The tiny dewadaru airport on the island of karimun Java has a kind of when a plane is coming in to land, a siren is activated to warm stray cows to get out on the way. ironically, on a island with few car, an airplane lading or talking off is such a rare wonder that it attracts crowds of human spectator. As the cows vacate, the humans gather around to watch the show.
As we banked for our final approach in the kura kura Cessna 420 i could see people lining up on sideline, some were already waving.
It's almost unbelievable, but according to the airport's own record, in the year 2001, the siren was only sounded twice. and both of those times it was for military fligths. that's good news for the cows but not so good for the area's fledgling tourism industry. but that industry has just received a kick-start thank to the efforts of one small tourism enterprise - kura kura resorts and, more recently, kura kura aviation. the brainchild of Swedish businessman and boat-lover soren lax, aided by his son Magnus, kura kura has been in operation now for some three years, and is, for my money, one of the boldest most well-executed tourism developments in the country. Lax is humble when reflecting on all they have achieved in just a few short years. "We had some good years in the furniture business and we wanted to put it back into the country - besides it's just so much damn fun!" he enthused.
As a tourism destination Karimunjawa is yet to be "discovered", but it seems like that's just a matter of time. It would be a shame though if the spectre of mass tourism ever darkened the shores of these beautiful islands. It is almost unbelievable really, (given that Karimunjawa is only 45 nautical miles off the north coast of the world's most densely populated island, Java) that it has managed to remain as unspoiled as it has.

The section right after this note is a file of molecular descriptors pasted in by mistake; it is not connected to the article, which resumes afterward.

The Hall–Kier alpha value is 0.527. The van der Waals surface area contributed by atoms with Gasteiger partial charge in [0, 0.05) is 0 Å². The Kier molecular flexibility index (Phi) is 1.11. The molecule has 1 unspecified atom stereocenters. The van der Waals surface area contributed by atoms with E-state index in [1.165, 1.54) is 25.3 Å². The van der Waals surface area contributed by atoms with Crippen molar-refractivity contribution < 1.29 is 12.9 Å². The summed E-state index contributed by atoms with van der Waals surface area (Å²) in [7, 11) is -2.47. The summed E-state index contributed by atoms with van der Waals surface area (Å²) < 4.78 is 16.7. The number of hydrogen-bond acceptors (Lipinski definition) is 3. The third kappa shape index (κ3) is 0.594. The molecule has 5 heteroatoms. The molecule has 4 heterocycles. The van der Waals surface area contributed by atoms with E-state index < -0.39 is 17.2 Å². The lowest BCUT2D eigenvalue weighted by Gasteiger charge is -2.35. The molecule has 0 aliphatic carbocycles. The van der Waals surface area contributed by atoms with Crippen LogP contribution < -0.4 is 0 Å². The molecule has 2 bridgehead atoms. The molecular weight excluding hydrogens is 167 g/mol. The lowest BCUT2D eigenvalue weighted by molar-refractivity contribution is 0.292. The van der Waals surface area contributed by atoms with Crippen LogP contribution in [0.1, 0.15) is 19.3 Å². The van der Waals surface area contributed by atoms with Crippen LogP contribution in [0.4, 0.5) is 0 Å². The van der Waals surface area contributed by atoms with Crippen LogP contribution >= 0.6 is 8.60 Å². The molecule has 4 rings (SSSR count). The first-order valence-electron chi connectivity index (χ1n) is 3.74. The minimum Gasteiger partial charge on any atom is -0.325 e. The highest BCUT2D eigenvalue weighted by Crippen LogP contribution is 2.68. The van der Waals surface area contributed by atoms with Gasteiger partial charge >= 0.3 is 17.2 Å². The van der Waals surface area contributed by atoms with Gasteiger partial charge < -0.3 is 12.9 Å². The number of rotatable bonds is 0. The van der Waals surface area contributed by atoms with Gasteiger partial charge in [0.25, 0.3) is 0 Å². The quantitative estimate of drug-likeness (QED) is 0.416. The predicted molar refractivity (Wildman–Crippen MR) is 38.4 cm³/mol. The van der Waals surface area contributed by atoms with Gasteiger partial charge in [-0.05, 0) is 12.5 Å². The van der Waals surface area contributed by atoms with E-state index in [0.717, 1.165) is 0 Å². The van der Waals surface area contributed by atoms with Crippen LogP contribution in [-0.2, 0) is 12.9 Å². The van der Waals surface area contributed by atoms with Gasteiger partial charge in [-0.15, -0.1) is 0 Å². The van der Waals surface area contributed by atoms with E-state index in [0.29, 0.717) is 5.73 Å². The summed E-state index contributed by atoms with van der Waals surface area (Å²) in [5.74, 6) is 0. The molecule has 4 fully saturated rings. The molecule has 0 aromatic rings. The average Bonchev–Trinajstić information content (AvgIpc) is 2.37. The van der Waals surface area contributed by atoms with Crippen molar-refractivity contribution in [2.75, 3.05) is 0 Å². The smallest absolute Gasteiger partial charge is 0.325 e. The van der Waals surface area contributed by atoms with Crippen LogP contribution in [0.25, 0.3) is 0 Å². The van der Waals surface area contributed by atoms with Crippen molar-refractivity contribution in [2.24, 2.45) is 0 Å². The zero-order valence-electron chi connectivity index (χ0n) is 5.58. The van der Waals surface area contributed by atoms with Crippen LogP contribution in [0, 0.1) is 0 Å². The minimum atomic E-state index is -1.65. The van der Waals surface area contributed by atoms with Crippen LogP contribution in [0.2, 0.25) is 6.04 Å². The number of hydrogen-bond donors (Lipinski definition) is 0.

A small acrhipelagic chain of 27 islands, islets, and atolls - seemingly adrift in the blue expanse of Java Sea - only five of the island know human inhabitants, with a total of only around 10,000 people. Five thousand of those live on the main island of Karimunjawa. Industry is limited to fishing, farming and subsistence agriculture like coconut harvesting. These Robinson Cruso-esque island embody, without any embellishment, the idyll of tropical island paradise, each and every one. White sandy beaches, ring tiny ringed by turquoise shallows and coral reefs teeming with aquatic life.
So much do they define the concept of an island paradise, that a group of Canadian survivalist wanted to conduct a kind of Cast-Away type experiment to live on one of the islands for year - without any kind of modern technology of course. "They're pretty crazy guys!" opined Lax in a thick Swedish accent "but we offered to save them if they got into any trouble. They'd probably be able to see the lights of our resort at night. I hope that wouldn't be too distracting, especially when we have parties!"
But the Lax knows something about coming to an uninhabited tropical island and setting up some kind of civilisation. That's what he did, despite all the odds, and all the people who thought he was crazy.
Today Kura kura is a fully functioning modern resort complete with bungalow accommodation for up to 30 people, swimming pool (with swim-up bar), restaurant, bar and fully-equipped PADI dive centre. The octagonal west-facing bungalow come with full air-conditioning, mini-bar, satelite TV (with indovision) and hot & cold running water - so you don't have to leave behind any of the comforts of home. Best of all, the bungalows are designed so that the front three wakes are full lenght windows allowing you a priceless view of the beach, the waving palm trees and some spectacular sunsets.
The resort also has its own mini-fleet of boats, which includes the original Elizabeth, a Grand Banks Maine-style cruiser perfect bath rooms, kitchen, sundecks and bar. As a descendant of the vikings Lax has a love of the sea in his veins and over the years he's added several more hulls to his collection, including Miami Vice-style wave Breaker, twin hulled luxury catamaran called Mete, and two dive speed boats.
Until recently the only connections to Karimunjawa had been by see. The twice weekly public ferry from Jepara is the area's life line to the outside world, bringing in essential supplies, food, fuel and medicine. A faster alternative for resort guests was to take a speedboat, but even then trip would take around three hours from Semarang. A government-subsidised Deraya air service used to operate between Semarang airport and the Karimunjawa airport, but was cancelled after the Aidan financial crisis struck. And so it looked like the cows had won their fight for uninterrupted grazing rights... That is until Kura kura Aviation was born. In a boldly confident move, Kura kura made the decision to set up its own small airline charters. To that end they bought two 8-seater